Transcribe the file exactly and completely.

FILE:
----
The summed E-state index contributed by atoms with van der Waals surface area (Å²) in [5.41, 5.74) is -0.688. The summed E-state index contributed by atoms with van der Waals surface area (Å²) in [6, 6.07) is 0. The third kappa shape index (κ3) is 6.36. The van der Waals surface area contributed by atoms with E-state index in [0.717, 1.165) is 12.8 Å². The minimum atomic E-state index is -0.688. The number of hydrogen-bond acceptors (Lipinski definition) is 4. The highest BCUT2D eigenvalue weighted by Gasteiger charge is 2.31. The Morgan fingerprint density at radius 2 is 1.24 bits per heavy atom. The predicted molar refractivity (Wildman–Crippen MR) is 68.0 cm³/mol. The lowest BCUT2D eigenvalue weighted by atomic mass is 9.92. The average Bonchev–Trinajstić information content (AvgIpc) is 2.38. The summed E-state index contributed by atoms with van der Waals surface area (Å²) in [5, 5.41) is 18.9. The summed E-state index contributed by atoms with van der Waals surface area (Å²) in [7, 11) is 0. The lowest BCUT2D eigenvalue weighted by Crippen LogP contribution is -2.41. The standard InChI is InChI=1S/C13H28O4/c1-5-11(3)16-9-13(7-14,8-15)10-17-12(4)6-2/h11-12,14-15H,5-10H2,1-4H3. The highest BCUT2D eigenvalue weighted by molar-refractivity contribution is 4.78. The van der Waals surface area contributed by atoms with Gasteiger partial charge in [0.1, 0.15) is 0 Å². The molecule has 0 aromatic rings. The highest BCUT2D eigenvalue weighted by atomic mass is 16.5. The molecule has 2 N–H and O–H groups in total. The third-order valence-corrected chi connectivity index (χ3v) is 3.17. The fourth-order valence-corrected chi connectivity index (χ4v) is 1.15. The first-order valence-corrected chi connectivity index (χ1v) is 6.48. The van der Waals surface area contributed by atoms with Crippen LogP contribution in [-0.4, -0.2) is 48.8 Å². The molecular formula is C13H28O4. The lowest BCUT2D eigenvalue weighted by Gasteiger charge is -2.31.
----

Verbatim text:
The summed E-state index contributed by atoms with van der Waals surface area (Å²) in [5.41, 5.74) is -0.688. The summed E-state index contributed by atoms with van der Waals surface area (Å²) in [6, 6.07) is 0. The third kappa shape index (κ3) is 6.36. The van der Waals surface area contributed by atoms with E-state index in [0.717, 1.165) is 12.8 Å². The minimum atomic E-state index is -0.688. The number of hydrogen-bond acceptors (Lipinski definition) is 4. The highest BCUT2D eigenvalue weighted by Gasteiger charge is 2.31. The Morgan fingerprint density at radius 2 is 1.24 bits per heavy atom. The predicted molar refractivity (Wildman–Crippen MR) is 68.0 cm³/mol. The lowest BCUT2D eigenvalue weighted by atomic mass is 9.92. The average Bonchev–Trinajstić information content (AvgIpc) is 2.38. The summed E-state index contributed by atoms with van der Waals surface area (Å²) in [5, 5.41) is 18.9. The summed E-state index contributed by atoms with van der Waals surface area (Å²) in [7, 11) is 0. The lowest BCUT2D eigenvalue weighted by Crippen LogP contribution is -2.41. The standard InChI is InChI=1S/C13H28O4/c1-5-11(3)16-9-13(7-14,8-15)10-17-12(4)6-2/h11-12,14-15H,5-10H2,1-4H3. The highest BCUT2D eigenvalue weighted by molar-refractivity contribution is 4.78. The van der Waals surface area contributed by atoms with Gasteiger partial charge in [0.1, 0.15) is 0 Å². The molecule has 0 aromatic rings. The highest BCUT2D eigenvalue weighted by atomic mass is 16.5. The molecule has 2 N–H and O–H groups in total. The third-order valence-corrected chi connectivity index (χ3v) is 3.17. The fourth-order valence-corrected chi connectivity index (χ4v) is 1.15. The first-order valence-corrected chi connectivity index (χ1v) is 6.48. The van der Waals surface area contributed by atoms with Crippen LogP contribution in [-0.4, -0.2) is 48.8 Å². The molecular formula is C13H28O4. The lowest BCUT2D eigenvalue weighted by Gasteiger charge is -2.31.